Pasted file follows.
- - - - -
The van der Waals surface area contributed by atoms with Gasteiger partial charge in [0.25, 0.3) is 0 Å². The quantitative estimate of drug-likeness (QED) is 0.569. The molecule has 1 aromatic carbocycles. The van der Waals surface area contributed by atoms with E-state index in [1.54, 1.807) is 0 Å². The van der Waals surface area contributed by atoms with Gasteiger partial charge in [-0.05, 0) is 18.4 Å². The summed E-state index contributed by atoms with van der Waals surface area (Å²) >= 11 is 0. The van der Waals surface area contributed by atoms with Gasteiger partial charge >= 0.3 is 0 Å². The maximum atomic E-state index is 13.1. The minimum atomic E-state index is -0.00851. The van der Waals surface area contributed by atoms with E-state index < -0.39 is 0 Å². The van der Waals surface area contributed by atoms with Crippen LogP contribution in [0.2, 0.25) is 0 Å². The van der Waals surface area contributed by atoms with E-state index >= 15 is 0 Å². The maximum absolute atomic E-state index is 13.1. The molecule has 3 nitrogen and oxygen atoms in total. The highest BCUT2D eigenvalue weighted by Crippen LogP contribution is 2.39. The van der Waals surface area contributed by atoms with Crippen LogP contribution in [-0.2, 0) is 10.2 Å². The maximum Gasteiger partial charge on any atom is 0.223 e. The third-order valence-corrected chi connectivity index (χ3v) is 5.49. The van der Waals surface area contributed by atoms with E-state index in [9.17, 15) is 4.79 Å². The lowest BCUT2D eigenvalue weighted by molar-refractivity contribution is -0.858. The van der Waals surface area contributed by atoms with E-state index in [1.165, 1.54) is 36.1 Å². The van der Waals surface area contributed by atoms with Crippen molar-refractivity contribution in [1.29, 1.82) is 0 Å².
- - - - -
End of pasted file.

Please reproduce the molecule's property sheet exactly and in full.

The van der Waals surface area contributed by atoms with Gasteiger partial charge in [0.25, 0.3) is 0 Å². The quantitative estimate of drug-likeness (QED) is 0.569. The molecule has 1 aromatic carbocycles. The van der Waals surface area contributed by atoms with E-state index in [1.54, 1.807) is 0 Å². The van der Waals surface area contributed by atoms with Gasteiger partial charge in [-0.05, 0) is 18.4 Å². The summed E-state index contributed by atoms with van der Waals surface area (Å²) >= 11 is 0. The van der Waals surface area contributed by atoms with Gasteiger partial charge >= 0.3 is 0 Å². The maximum atomic E-state index is 13.1. The minimum atomic E-state index is -0.00851. The van der Waals surface area contributed by atoms with E-state index < -0.39 is 0 Å². The van der Waals surface area contributed by atoms with Crippen LogP contribution in [0.2, 0.25) is 0 Å². The van der Waals surface area contributed by atoms with E-state index >= 15 is 0 Å². The maximum absolute atomic E-state index is 13.1. The molecule has 3 nitrogen and oxygen atoms in total. The highest BCUT2D eigenvalue weighted by Crippen LogP contribution is 2.39. The van der Waals surface area contributed by atoms with Crippen LogP contribution in [-0.2, 0) is 10.2 Å². The maximum Gasteiger partial charge on any atom is 0.223 e. The third-order valence-corrected chi connectivity index (χ3v) is 5.49. The van der Waals surface area contributed by atoms with E-state index in [9.17, 15) is 4.79 Å². The lowest BCUT2D eigenvalue weighted by molar-refractivity contribution is -0.858. The van der Waals surface area contributed by atoms with E-state index in [1.165, 1.54) is 36.1 Å². The van der Waals surface area contributed by atoms with Crippen molar-refractivity contribution in [1.29, 1.82) is 0 Å².